*                                            Banks and Businesses                                        *

*                                                   Introduction                                           *

The sub-menus below begin with a section on banking.
Between 1650 and 1700 the basics of banking in the United Kingdom began when goldsmith-bankers in London established the practice of paying interest on deposits that people made with them and using the deposited funds to make loans. Depositors could access their accounts with 'drawn notes' (cheques), and the bankers also issued promissory notes (banknotes).
The Bank of England was founded in 1694.

'I am informed by a considerable bank in the County of Devon, that according to the best opinion they can form, the quantity of bankers notes payable on demand to bearer, issued in their county, may have been in 1792 [£] 120,000...I have obtained information...from other banks in a variety of parts, viz. Ashburton, Carlile, Exeter [etc.]...Each of these issue ordinarily notes to bearer on demand, though the quantity issued by several of them is never considerable.'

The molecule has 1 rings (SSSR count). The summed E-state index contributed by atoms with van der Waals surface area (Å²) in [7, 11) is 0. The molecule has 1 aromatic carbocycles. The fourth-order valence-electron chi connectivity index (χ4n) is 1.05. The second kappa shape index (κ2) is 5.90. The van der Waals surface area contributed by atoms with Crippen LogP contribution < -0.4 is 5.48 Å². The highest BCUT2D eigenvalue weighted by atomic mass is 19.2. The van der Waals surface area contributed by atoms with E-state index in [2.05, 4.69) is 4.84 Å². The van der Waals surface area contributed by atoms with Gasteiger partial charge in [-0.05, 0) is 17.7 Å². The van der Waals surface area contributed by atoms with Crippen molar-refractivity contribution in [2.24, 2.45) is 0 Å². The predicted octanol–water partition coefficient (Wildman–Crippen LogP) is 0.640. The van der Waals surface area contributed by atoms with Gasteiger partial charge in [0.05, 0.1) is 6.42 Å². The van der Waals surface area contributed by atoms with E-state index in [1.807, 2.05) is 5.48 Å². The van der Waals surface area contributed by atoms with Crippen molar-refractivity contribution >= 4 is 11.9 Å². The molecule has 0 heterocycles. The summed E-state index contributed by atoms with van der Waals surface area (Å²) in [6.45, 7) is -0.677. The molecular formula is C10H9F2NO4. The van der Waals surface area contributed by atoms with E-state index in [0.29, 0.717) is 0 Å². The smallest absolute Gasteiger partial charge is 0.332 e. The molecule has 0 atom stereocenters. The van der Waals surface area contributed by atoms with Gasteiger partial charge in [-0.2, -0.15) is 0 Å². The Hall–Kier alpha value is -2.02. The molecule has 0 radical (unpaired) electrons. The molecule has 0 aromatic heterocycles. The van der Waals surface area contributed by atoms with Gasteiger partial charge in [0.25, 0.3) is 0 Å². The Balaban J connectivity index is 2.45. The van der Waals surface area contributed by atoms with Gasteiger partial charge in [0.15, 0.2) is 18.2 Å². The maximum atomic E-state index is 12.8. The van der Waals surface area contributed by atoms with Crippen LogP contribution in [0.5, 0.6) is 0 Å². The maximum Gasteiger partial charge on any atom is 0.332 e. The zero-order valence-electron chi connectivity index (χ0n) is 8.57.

Report of the Lords' Committee of Secrecy, 1797, p75

The earliest reference that I have so far for a specific bank in Ashburton is 1810, and sadly the bank was in trouble. Banks could and did fail, leaving their depositors penniless.

Trade is as old as civilization itself, and the sub-menus continue with individual businesses, which range from self-employed individuals exchanging their skills for money to large enterprises employing a large number of people. Businesses could also prosper or fail, and their success or otherwise often depended on outside factors - the involvement of the wool merchants with the East Indian Company is an example. When individuals went bankrupt (and the London Gazette details many of them) it was a personal tragedy for them and their family; when large employers were in trouble, it had devastating effects on the whole community.